Make a right onto road 32 and just before you reach power plant Sultartangi turn left onto the gravel road. It will take you to Háifoss power plant Sultartangi turn left on a gravel road, which leads to Háifoss waterfall. The drive from Reykjavík is about 134 km (83 miles).
Photo by Andrés Nieto Porras
Brúarfoss waterfall is a pretty small waterfall but it sure makes up for it in beauty. Prepare for the bluest of blue and white water in the most charming lava setting.
The waterfall’s water originates in the glacial river Brúará which takes its water from the Hvítá river famous for both being an epic playground for River Rafting in Iceland and the home to the famous waterfall Gullfoss. The waterfall takes its name “bridge waterfall” after a stone arch that stood over it acting as a bridge. It is believed to have once dropped from a higher cliff but the powerful water has sculptured its path throughout the years. Brúarfoss waterfall is located about 80 min away from Reykjavík. Unlike many others, Brúarfoss doesn’t have a designated parking space so visitors are recommended to park their cars by the Brúará bridge (on Road 37) and then walk along the river to the waterfall. Update* Budget has been placed towards building a parking lot so soon this might change.
7. Núpsárfoss and Hvítárfoss – Tvílitahylur
Photo from Trek Iceland
One for the brave adventurous souls, these waterfalls are located way up in the highlands and can only be reached by foot. Seeing them is one of the absolute highlights of those who do the Vatnajökull Wilderness trail and to many hike enthusiastic Icelanders their ultimate favorite.
These two waterfalls, which are in two completely different colors unite in this pond called Tvílitahylur (e. The two colored pond) and the beauty of it is staggering! From the pond, the rivers mix and are onwards called Núpsvötn. It’s fed by Skeiðarárjökull glacier and can rise up pretty high and is known to cause flooding especially from the lake Grænalón. The whole area surrounding is otherworldly and the experience like no other!
The lesser-known Golden Circle waterfall! This hidden little gem is for me the perfect add-on to a self-drive Golden Circle. It has a few viewing point and I recommend to take time to explore it from different angles. The water flow of it is quite season depending but it’s always beautiful.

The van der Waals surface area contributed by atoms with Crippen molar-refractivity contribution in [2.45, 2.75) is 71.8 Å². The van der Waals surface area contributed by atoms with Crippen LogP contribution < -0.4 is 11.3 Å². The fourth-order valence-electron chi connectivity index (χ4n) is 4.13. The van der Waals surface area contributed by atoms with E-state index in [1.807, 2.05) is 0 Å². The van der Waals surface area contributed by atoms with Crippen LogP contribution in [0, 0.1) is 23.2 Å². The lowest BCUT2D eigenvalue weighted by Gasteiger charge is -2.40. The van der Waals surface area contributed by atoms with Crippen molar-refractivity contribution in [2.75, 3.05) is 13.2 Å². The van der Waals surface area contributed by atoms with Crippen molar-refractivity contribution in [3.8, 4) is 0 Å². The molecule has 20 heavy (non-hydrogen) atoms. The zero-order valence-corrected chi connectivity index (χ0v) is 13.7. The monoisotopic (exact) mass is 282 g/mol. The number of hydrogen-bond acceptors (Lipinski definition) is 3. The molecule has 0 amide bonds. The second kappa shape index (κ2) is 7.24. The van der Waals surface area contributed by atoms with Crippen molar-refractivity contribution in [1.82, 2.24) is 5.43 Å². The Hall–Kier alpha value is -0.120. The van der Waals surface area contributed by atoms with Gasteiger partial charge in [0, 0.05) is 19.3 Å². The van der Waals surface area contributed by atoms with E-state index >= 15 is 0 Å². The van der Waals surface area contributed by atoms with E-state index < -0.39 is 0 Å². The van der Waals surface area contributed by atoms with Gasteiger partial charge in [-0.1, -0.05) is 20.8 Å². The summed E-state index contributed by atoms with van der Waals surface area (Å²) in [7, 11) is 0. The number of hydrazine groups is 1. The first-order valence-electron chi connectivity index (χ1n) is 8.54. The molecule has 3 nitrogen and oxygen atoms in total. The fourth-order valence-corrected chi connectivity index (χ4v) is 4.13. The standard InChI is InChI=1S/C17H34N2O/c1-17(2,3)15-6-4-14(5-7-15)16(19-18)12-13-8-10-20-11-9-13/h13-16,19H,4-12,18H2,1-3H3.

Faxi is a very wide waterfall and is fed by Tungufljót river which means that the waterfall is filled with salmon and quite a popular fishing spot. Right next to it is nice restaurant called við Faxa and Faxi is about 12 km (7,5 miles) away from Gullfoss waterfall and Geysir hot springs, the whole way there are great roads and a good parking lot. In the area are also great picnic spots perfect for a lunch with a view moment!
Photo by David Lee
The first on the list from theEast fjords in Iceland. Gufufoss or the steam waterfall is located near Egilsstaðir (capital of the East) and Seyðisfjörður village. He is a real charmer, this one!
It drops in two separate steps, one being about 6 meters and the second one about 14 meters into a narrow canyon. On the drive from Egilsstaðir to Seyðisfjörður you will spot a sign marked Gufufoss, getting close to Gufufoss is very easy and only requires about a 2 min walk. If you continue walking up the stream you will quickly find three more waterfalls so the area is a true waterfall paradise.
This stop it perfect for those who are doing the Ring Road and need to release some energy and stretch your legs after a long time in the car.
Photo captured by Alexander Davidovich
Hengifoss is one of the highest waterfalls in Iceland and known for its multicolored background caused by layers and layers from volcanic eruptions during the Tertiary period when Iceland was being formed. The river that runs from the waterfall runs into the famous Lake Lagarfljót which is the home to the most famous water monster in Iceland the Lagarfljótsormur (Lake Lagatfljot’s monster worm).
Visiting Hengifoss you will find a good parking lot but from it awaits a 40-60 min walk to the waterfall. The walk there will go by pretty fast as on the way you will find another waterfall called Litlanesfoss. The whole area is extremely photogenic and will give you numerous photo opportunities.
Would you write the list differently? Have you ever seen them?